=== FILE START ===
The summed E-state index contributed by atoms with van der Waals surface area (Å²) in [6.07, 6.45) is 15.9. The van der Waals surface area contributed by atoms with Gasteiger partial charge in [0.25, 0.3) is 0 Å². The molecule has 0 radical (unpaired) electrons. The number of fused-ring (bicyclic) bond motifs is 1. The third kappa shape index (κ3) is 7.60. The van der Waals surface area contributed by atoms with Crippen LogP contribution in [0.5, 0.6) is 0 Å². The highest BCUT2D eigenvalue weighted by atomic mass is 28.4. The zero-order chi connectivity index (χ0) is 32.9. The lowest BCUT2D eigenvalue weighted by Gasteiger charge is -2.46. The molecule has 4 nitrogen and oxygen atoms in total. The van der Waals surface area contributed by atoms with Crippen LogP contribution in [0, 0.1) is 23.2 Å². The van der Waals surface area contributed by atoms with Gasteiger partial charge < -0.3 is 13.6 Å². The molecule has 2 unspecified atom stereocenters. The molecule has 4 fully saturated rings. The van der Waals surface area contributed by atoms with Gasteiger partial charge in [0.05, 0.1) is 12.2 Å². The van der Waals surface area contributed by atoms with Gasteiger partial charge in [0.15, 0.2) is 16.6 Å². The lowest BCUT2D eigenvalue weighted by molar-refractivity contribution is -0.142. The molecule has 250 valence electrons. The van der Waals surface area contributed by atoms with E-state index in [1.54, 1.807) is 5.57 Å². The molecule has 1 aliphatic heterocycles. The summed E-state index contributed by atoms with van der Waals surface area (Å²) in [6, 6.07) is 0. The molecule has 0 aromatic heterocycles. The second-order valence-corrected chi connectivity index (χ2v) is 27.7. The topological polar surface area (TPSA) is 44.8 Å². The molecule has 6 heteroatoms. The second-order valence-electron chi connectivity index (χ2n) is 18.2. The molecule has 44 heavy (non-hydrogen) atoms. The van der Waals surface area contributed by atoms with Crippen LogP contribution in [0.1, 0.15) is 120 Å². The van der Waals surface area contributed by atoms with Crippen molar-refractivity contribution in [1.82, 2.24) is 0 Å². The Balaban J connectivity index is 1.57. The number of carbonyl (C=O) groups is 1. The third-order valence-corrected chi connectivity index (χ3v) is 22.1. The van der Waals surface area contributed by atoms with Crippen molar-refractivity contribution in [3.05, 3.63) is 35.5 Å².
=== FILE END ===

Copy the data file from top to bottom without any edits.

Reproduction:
The summed E-state index contributed by atoms with van der Waals surface area (Å²) in [6.07, 6.45) is 15.9. The van der Waals surface area contributed by atoms with Gasteiger partial charge in [0.25, 0.3) is 0 Å². The molecule has 0 radical (unpaired) electrons. The number of fused-ring (bicyclic) bond motifs is 1. The third kappa shape index (κ3) is 7.60. The van der Waals surface area contributed by atoms with Crippen LogP contribution in [0.5, 0.6) is 0 Å². The highest BCUT2D eigenvalue weighted by atomic mass is 28.4. The zero-order chi connectivity index (χ0) is 32.9. The lowest BCUT2D eigenvalue weighted by Gasteiger charge is -2.46. The molecule has 4 nitrogen and oxygen atoms in total. The van der Waals surface area contributed by atoms with Crippen LogP contribution in [0, 0.1) is 23.2 Å². The van der Waals surface area contributed by atoms with Gasteiger partial charge < -0.3 is 13.6 Å². The molecule has 2 unspecified atom stereocenters. The molecule has 4 fully saturated rings. The van der Waals surface area contributed by atoms with Gasteiger partial charge in [0.05, 0.1) is 12.2 Å². The van der Waals surface area contributed by atoms with Gasteiger partial charge in [0.15, 0.2) is 16.6 Å². The lowest BCUT2D eigenvalue weighted by molar-refractivity contribution is -0.142. The molecule has 250 valence electrons. The van der Waals surface area contributed by atoms with E-state index in [1.54, 1.807) is 5.57 Å². The molecule has 1 aliphatic heterocycles. The summed E-state index contributed by atoms with van der Waals surface area (Å²) in [6, 6.07) is 0. The molecule has 0 aromatic heterocycles. The second-order valence-corrected chi connectivity index (χ2v) is 27.7. The topological polar surface area (TPSA) is 44.8 Å². The molecule has 6 heteroatoms. The second-order valence-electron chi connectivity index (χ2n) is 18.2. The molecule has 44 heavy (non-hydrogen) atoms. The van der Waals surface area contributed by atoms with Crippen LogP contribution in [0.1, 0.15) is 120 Å². The van der Waals surface area contributed by atoms with Crippen molar-refractivity contribution in [1.82, 2.24) is 0 Å². The Balaban J connectivity index is 1.57. The number of carbonyl (C=O) groups is 1. The third-order valence-corrected chi connectivity index (χ3v) is 22.1. The van der Waals surface area contributed by atoms with Crippen molar-refractivity contribution in [3.05, 3.63) is 35.5 Å².